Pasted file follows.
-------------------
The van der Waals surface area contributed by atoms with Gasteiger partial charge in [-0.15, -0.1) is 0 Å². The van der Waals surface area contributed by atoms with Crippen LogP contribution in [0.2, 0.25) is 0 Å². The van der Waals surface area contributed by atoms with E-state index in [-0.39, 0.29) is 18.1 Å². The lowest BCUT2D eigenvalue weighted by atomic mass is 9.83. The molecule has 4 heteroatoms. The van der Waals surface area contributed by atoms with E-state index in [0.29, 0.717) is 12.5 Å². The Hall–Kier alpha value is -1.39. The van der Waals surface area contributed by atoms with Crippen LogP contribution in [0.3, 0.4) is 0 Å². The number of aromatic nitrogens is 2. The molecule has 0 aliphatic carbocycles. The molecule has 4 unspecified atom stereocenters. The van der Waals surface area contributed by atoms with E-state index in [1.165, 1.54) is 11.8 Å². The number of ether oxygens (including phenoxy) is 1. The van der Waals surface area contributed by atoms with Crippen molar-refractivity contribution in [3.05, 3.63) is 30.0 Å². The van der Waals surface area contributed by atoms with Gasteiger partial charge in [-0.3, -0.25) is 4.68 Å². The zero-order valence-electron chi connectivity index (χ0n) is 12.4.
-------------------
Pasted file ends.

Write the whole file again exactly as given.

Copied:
The van der Waals surface area contributed by atoms with Gasteiger partial charge in [-0.15, -0.1) is 0 Å². The van der Waals surface area contributed by atoms with Crippen LogP contribution in [0.2, 0.25) is 0 Å². The van der Waals surface area contributed by atoms with E-state index in [-0.39, 0.29) is 18.1 Å². The lowest BCUT2D eigenvalue weighted by atomic mass is 9.83. The molecule has 4 heteroatoms. The van der Waals surface area contributed by atoms with E-state index in [0.29, 0.717) is 12.5 Å². The Hall–Kier alpha value is -1.39. The van der Waals surface area contributed by atoms with Crippen LogP contribution in [0.3, 0.4) is 0 Å². The number of aromatic nitrogens is 2. The molecule has 0 aliphatic carbocycles. The molecule has 4 unspecified atom stereocenters. The van der Waals surface area contributed by atoms with E-state index in [1.165, 1.54) is 11.8 Å². The number of ether oxygens (including phenoxy) is 1. The van der Waals surface area contributed by atoms with Crippen molar-refractivity contribution in [3.05, 3.63) is 30.0 Å². The van der Waals surface area contributed by atoms with Gasteiger partial charge in [-0.3, -0.25) is 4.68 Å². The zero-order valence-electron chi connectivity index (χ0n) is 12.4.